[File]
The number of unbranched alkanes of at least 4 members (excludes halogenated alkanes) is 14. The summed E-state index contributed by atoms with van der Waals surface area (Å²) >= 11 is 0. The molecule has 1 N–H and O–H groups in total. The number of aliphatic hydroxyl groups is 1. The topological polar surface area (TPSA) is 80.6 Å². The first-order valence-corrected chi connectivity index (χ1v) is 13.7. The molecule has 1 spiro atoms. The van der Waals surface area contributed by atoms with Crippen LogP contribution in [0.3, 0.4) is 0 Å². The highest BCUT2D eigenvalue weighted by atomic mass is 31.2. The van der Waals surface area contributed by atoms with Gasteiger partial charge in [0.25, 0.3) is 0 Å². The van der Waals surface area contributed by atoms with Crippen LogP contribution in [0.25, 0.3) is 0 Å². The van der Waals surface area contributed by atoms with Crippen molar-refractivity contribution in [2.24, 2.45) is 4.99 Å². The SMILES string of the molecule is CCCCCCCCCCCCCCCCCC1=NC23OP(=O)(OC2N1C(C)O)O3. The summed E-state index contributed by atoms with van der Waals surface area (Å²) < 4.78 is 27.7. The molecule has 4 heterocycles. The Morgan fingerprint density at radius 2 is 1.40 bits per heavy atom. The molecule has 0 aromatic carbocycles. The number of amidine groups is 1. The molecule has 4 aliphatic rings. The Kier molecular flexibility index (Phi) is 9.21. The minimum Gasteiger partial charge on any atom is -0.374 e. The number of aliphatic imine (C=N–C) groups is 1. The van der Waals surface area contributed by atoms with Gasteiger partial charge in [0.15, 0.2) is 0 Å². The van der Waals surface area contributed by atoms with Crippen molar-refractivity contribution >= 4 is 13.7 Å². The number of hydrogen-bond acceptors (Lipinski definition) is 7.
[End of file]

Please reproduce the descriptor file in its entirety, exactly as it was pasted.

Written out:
The number of unbranched alkanes of at least 4 members (excludes halogenated alkanes) is 14. The summed E-state index contributed by atoms with van der Waals surface area (Å²) >= 11 is 0. The molecule has 1 N–H and O–H groups in total. The number of aliphatic hydroxyl groups is 1. The topological polar surface area (TPSA) is 80.6 Å². The first-order valence-corrected chi connectivity index (χ1v) is 13.7. The molecule has 1 spiro atoms. The van der Waals surface area contributed by atoms with Crippen LogP contribution in [0.3, 0.4) is 0 Å². The highest BCUT2D eigenvalue weighted by atomic mass is 31.2. The van der Waals surface area contributed by atoms with Gasteiger partial charge in [0.25, 0.3) is 0 Å². The van der Waals surface area contributed by atoms with Crippen LogP contribution in [0.25, 0.3) is 0 Å². The van der Waals surface area contributed by atoms with Crippen molar-refractivity contribution in [2.24, 2.45) is 4.99 Å². The SMILES string of the molecule is CCCCCCCCCCCCCCCCCC1=NC23OP(=O)(OC2N1C(C)O)O3. The summed E-state index contributed by atoms with van der Waals surface area (Å²) < 4.78 is 27.7. The molecule has 4 heterocycles. The Morgan fingerprint density at radius 2 is 1.40 bits per heavy atom. The molecule has 0 aromatic carbocycles. The number of amidine groups is 1. The molecule has 4 aliphatic rings. The Kier molecular flexibility index (Phi) is 9.21. The minimum Gasteiger partial charge on any atom is -0.374 e. The number of aliphatic imine (C=N–C) groups is 1. The van der Waals surface area contributed by atoms with Gasteiger partial charge in [0.15, 0.2) is 0 Å². The van der Waals surface area contributed by atoms with Crippen molar-refractivity contribution >= 4 is 13.7 Å². The number of hydrogen-bond acceptors (Lipinski definition) is 7.